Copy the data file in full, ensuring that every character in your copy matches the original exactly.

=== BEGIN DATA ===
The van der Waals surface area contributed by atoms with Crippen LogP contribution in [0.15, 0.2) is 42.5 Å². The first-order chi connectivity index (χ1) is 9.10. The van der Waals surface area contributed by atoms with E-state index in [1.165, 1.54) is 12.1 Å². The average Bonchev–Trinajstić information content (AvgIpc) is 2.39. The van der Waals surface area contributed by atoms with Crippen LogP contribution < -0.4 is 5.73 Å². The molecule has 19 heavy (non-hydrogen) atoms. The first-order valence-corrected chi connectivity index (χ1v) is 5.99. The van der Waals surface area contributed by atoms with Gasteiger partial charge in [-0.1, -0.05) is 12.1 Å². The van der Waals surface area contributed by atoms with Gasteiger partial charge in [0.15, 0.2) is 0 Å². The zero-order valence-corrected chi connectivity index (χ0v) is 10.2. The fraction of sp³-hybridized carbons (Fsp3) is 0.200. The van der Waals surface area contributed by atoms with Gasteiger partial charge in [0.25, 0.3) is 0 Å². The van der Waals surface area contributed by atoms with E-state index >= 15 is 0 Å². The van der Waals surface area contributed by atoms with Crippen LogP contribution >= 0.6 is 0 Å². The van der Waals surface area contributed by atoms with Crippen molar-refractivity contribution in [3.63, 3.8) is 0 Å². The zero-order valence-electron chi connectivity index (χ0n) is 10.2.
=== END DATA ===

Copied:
The van der Waals surface area contributed by atoms with Crippen LogP contribution in [0.15, 0.2) is 42.5 Å². The first-order chi connectivity index (χ1) is 9.10. The van der Waals surface area contributed by atoms with E-state index in [1.165, 1.54) is 12.1 Å². The average Bonchev–Trinajstić information content (AvgIpc) is 2.39. The van der Waals surface area contributed by atoms with Crippen LogP contribution < -0.4 is 5.73 Å². The molecule has 19 heavy (non-hydrogen) atoms. The first-order valence-corrected chi connectivity index (χ1v) is 5.99. The van der Waals surface area contributed by atoms with Gasteiger partial charge in [-0.1, -0.05) is 12.1 Å². The van der Waals surface area contributed by atoms with Gasteiger partial charge in [0.15, 0.2) is 0 Å². The zero-order valence-corrected chi connectivity index (χ0v) is 10.2. The fraction of sp³-hybridized carbons (Fsp3) is 0.200. The van der Waals surface area contributed by atoms with Gasteiger partial charge in [0.25, 0.3) is 0 Å². The van der Waals surface area contributed by atoms with E-state index >= 15 is 0 Å². The van der Waals surface area contributed by atoms with Crippen LogP contribution >= 0.6 is 0 Å². The van der Waals surface area contributed by atoms with Crippen molar-refractivity contribution in [3.63, 3.8) is 0 Å². The zero-order valence-electron chi connectivity index (χ0n) is 10.2.